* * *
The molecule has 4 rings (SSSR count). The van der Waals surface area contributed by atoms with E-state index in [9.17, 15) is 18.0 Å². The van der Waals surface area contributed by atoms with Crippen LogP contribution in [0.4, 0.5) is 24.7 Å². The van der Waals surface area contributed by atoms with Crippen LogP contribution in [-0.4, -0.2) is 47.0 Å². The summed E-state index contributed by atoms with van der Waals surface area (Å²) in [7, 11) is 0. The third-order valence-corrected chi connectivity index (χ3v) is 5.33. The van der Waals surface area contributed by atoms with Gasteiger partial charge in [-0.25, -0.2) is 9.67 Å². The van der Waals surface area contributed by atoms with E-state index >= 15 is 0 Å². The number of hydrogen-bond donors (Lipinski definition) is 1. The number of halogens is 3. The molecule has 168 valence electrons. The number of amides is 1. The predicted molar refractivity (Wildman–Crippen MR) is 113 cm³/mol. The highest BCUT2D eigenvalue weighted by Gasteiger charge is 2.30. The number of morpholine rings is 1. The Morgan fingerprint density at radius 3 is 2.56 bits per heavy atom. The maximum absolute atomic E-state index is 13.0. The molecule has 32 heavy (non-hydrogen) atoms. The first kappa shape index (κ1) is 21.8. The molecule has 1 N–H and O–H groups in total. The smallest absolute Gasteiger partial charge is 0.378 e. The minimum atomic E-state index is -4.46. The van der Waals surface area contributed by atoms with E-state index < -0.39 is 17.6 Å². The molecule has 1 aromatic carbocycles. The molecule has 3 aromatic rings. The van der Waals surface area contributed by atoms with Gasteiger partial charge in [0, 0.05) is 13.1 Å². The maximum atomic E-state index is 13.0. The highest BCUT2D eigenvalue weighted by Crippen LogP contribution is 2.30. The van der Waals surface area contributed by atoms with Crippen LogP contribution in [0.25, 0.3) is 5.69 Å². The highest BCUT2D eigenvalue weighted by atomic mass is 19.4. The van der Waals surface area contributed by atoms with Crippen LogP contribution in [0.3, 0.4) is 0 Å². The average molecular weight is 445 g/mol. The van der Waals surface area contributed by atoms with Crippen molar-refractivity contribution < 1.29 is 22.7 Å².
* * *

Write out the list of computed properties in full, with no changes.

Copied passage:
The molecule has 4 rings (SSSR count). The van der Waals surface area contributed by atoms with E-state index in [9.17, 15) is 18.0 Å². The van der Waals surface area contributed by atoms with Crippen LogP contribution in [0.4, 0.5) is 24.7 Å². The van der Waals surface area contributed by atoms with Crippen LogP contribution in [-0.4, -0.2) is 47.0 Å². The summed E-state index contributed by atoms with van der Waals surface area (Å²) in [7, 11) is 0. The third-order valence-corrected chi connectivity index (χ3v) is 5.33. The van der Waals surface area contributed by atoms with Gasteiger partial charge in [-0.25, -0.2) is 9.67 Å². The van der Waals surface area contributed by atoms with E-state index >= 15 is 0 Å². The number of hydrogen-bond donors (Lipinski definition) is 1. The number of halogens is 3. The molecule has 168 valence electrons. The number of amides is 1. The predicted molar refractivity (Wildman–Crippen MR) is 113 cm³/mol. The highest BCUT2D eigenvalue weighted by Gasteiger charge is 2.30. The number of morpholine rings is 1. The Morgan fingerprint density at radius 3 is 2.56 bits per heavy atom. The maximum absolute atomic E-state index is 13.0. The molecule has 32 heavy (non-hydrogen) atoms. The first kappa shape index (κ1) is 21.8. The molecule has 1 N–H and O–H groups in total. The smallest absolute Gasteiger partial charge is 0.378 e. The minimum atomic E-state index is -4.46. The van der Waals surface area contributed by atoms with E-state index < -0.39 is 17.6 Å². The molecule has 1 aromatic carbocycles. The molecule has 3 aromatic rings. The van der Waals surface area contributed by atoms with Gasteiger partial charge in [0, 0.05) is 13.1 Å². The maximum atomic E-state index is 13.0. The highest BCUT2D eigenvalue weighted by Crippen LogP contribution is 2.30. The van der Waals surface area contributed by atoms with Crippen LogP contribution in [0.25, 0.3) is 5.69 Å². The highest BCUT2D eigenvalue weighted by atomic mass is 19.4. The van der Waals surface area contributed by atoms with Crippen LogP contribution in [0.3, 0.4) is 0 Å². The average molecular weight is 445 g/mol. The van der Waals surface area contributed by atoms with Crippen molar-refractivity contribution < 1.29 is 22.7 Å².